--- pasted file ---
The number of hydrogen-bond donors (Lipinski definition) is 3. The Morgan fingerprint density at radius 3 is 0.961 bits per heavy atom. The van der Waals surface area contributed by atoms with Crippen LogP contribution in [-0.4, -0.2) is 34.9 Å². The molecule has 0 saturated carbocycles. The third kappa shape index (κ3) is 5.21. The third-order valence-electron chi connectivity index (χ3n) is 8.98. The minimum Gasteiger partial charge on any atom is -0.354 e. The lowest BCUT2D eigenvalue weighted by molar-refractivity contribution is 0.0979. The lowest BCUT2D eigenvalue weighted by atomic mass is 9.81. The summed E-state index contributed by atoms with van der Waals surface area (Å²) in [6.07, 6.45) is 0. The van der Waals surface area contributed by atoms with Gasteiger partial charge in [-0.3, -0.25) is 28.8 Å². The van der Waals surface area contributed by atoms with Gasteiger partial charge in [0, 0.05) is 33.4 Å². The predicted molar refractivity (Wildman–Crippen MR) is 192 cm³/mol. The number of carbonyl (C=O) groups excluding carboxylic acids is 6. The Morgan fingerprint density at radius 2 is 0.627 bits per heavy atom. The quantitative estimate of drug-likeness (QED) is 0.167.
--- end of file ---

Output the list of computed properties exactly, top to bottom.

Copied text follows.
The number of hydrogen-bond donors (Lipinski definition) is 3. The Morgan fingerprint density at radius 3 is 0.961 bits per heavy atom. The van der Waals surface area contributed by atoms with Crippen LogP contribution in [-0.4, -0.2) is 34.9 Å². The molecule has 0 saturated carbocycles. The third kappa shape index (κ3) is 5.21. The third-order valence-electron chi connectivity index (χ3n) is 8.98. The minimum Gasteiger partial charge on any atom is -0.354 e. The lowest BCUT2D eigenvalue weighted by molar-refractivity contribution is 0.0979. The lowest BCUT2D eigenvalue weighted by atomic mass is 9.81. The summed E-state index contributed by atoms with van der Waals surface area (Å²) in [6.07, 6.45) is 0. The van der Waals surface area contributed by atoms with Gasteiger partial charge in [-0.3, -0.25) is 28.8 Å². The van der Waals surface area contributed by atoms with Gasteiger partial charge in [0, 0.05) is 33.4 Å². The predicted molar refractivity (Wildman–Crippen MR) is 192 cm³/mol. The number of carbonyl (C=O) groups excluding carboxylic acids is 6. The Morgan fingerprint density at radius 2 is 0.627 bits per heavy atom. The quantitative estimate of drug-likeness (QED) is 0.167.